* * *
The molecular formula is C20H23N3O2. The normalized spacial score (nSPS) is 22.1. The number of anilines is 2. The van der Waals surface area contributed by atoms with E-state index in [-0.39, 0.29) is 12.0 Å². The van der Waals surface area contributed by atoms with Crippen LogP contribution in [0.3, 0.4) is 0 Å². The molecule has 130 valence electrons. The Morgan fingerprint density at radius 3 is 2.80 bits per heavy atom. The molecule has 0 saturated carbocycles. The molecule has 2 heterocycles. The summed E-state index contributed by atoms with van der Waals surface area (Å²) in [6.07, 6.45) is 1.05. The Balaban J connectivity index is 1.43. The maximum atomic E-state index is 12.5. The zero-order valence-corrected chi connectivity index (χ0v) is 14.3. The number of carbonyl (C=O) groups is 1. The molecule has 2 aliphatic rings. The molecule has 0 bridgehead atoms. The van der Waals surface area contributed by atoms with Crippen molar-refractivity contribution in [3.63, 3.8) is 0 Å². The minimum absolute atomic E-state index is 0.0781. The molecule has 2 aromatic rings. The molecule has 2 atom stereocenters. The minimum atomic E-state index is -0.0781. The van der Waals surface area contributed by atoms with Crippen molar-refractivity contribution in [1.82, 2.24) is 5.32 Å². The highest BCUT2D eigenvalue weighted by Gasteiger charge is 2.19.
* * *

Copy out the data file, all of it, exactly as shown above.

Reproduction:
The molecular formula is C20H23N3O2. The normalized spacial score (nSPS) is 22.1. The number of anilines is 2. The van der Waals surface area contributed by atoms with E-state index in [-0.39, 0.29) is 12.0 Å². The van der Waals surface area contributed by atoms with Crippen LogP contribution in [0.3, 0.4) is 0 Å². The molecule has 130 valence electrons. The Morgan fingerprint density at radius 3 is 2.80 bits per heavy atom. The molecule has 0 saturated carbocycles. The molecule has 2 heterocycles. The summed E-state index contributed by atoms with van der Waals surface area (Å²) in [6.07, 6.45) is 1.05. The Balaban J connectivity index is 1.43. The maximum atomic E-state index is 12.5. The zero-order valence-corrected chi connectivity index (χ0v) is 14.3. The number of carbonyl (C=O) groups is 1. The molecule has 2 aliphatic rings. The molecule has 0 bridgehead atoms. The van der Waals surface area contributed by atoms with Crippen molar-refractivity contribution in [3.63, 3.8) is 0 Å². The minimum absolute atomic E-state index is 0.0781. The molecule has 2 aromatic rings. The molecule has 2 atom stereocenters. The minimum atomic E-state index is -0.0781. The van der Waals surface area contributed by atoms with Crippen molar-refractivity contribution in [1.82, 2.24) is 5.32 Å². The highest BCUT2D eigenvalue weighted by Gasteiger charge is 2.19.